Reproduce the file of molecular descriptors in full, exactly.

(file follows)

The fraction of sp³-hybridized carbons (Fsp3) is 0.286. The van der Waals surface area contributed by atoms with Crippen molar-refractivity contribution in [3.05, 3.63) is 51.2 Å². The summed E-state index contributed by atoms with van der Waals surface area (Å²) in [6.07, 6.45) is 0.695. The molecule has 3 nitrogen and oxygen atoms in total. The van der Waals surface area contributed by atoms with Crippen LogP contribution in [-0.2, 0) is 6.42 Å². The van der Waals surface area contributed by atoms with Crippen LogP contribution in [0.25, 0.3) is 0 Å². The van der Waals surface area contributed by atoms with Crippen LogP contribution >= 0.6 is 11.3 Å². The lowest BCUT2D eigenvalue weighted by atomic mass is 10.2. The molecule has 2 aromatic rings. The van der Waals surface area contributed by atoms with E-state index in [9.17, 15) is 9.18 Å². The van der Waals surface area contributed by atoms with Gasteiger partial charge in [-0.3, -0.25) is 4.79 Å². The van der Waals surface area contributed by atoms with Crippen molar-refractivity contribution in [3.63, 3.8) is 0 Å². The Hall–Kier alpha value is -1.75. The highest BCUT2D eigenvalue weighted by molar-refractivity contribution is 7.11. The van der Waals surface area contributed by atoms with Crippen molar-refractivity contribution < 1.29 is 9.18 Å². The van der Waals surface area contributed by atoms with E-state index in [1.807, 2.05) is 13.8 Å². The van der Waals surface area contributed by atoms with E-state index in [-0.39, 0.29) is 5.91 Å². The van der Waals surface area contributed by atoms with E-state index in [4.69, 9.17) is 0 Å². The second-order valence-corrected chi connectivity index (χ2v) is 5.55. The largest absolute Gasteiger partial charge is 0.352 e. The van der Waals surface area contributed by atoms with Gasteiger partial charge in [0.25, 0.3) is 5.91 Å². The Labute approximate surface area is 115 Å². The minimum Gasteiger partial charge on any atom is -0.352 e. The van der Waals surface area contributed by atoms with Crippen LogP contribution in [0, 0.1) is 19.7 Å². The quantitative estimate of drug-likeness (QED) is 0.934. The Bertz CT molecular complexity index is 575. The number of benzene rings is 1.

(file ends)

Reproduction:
The fraction of sp³-hybridized carbons (Fsp3) is 0.286. The van der Waals surface area contributed by atoms with Crippen molar-refractivity contribution in [3.05, 3.63) is 51.2 Å². The summed E-state index contributed by atoms with van der Waals surface area (Å²) in [6.07, 6.45) is 0.695. The molecule has 3 nitrogen and oxygen atoms in total. The van der Waals surface area contributed by atoms with Crippen LogP contribution in [-0.2, 0) is 6.42 Å². The van der Waals surface area contributed by atoms with Crippen LogP contribution in [0.25, 0.3) is 0 Å². The van der Waals surface area contributed by atoms with Crippen LogP contribution >= 0.6 is 11.3 Å². The lowest BCUT2D eigenvalue weighted by atomic mass is 10.2. The molecule has 2 aromatic rings. The van der Waals surface area contributed by atoms with E-state index in [9.17, 15) is 9.18 Å². The van der Waals surface area contributed by atoms with Gasteiger partial charge in [-0.3, -0.25) is 4.79 Å². The van der Waals surface area contributed by atoms with Crippen molar-refractivity contribution in [3.63, 3.8) is 0 Å². The Hall–Kier alpha value is -1.75. The highest BCUT2D eigenvalue weighted by molar-refractivity contribution is 7.11. The van der Waals surface area contributed by atoms with Crippen molar-refractivity contribution < 1.29 is 9.18 Å². The van der Waals surface area contributed by atoms with E-state index in [1.807, 2.05) is 13.8 Å². The van der Waals surface area contributed by atoms with E-state index in [-0.39, 0.29) is 5.91 Å². The van der Waals surface area contributed by atoms with E-state index in [4.69, 9.17) is 0 Å². The second-order valence-corrected chi connectivity index (χ2v) is 5.55. The largest absolute Gasteiger partial charge is 0.352 e. The van der Waals surface area contributed by atoms with Gasteiger partial charge in [0.25, 0.3) is 5.91 Å². The Labute approximate surface area is 115 Å². The minimum Gasteiger partial charge on any atom is -0.352 e. The van der Waals surface area contributed by atoms with Crippen LogP contribution in [0, 0.1) is 19.7 Å². The quantitative estimate of drug-likeness (QED) is 0.934. The Bertz CT molecular complexity index is 575. The number of benzene rings is 1.